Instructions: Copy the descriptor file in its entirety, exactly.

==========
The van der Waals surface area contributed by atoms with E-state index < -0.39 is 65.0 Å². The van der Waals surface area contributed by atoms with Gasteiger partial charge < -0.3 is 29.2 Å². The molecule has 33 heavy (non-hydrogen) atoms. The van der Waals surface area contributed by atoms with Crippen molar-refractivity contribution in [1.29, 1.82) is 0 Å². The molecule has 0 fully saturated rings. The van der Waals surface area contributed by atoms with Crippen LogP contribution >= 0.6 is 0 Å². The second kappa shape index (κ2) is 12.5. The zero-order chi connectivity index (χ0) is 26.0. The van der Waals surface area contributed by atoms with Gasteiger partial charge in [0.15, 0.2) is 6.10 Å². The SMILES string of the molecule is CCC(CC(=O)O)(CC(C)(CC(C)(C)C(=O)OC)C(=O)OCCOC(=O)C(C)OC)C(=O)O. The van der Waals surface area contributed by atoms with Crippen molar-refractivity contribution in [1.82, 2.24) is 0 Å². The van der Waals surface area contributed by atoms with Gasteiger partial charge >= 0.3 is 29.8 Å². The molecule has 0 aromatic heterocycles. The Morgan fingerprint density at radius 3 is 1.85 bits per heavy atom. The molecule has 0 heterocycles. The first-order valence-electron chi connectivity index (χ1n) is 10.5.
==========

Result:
The van der Waals surface area contributed by atoms with E-state index < -0.39 is 65.0 Å². The van der Waals surface area contributed by atoms with Gasteiger partial charge < -0.3 is 29.2 Å². The molecule has 33 heavy (non-hydrogen) atoms. The van der Waals surface area contributed by atoms with Crippen molar-refractivity contribution in [1.29, 1.82) is 0 Å². The molecule has 0 fully saturated rings. The van der Waals surface area contributed by atoms with Crippen LogP contribution >= 0.6 is 0 Å². The second kappa shape index (κ2) is 12.5. The zero-order chi connectivity index (χ0) is 26.0. The van der Waals surface area contributed by atoms with Gasteiger partial charge in [0.15, 0.2) is 6.10 Å². The SMILES string of the molecule is CCC(CC(=O)O)(CC(C)(CC(C)(C)C(=O)OC)C(=O)OCCOC(=O)C(C)OC)C(=O)O. The van der Waals surface area contributed by atoms with Crippen molar-refractivity contribution in [1.82, 2.24) is 0 Å². The van der Waals surface area contributed by atoms with Gasteiger partial charge >= 0.3 is 29.8 Å². The molecule has 0 aromatic heterocycles. The Morgan fingerprint density at radius 3 is 1.85 bits per heavy atom. The molecule has 0 heterocycles. The first-order valence-electron chi connectivity index (χ1n) is 10.5.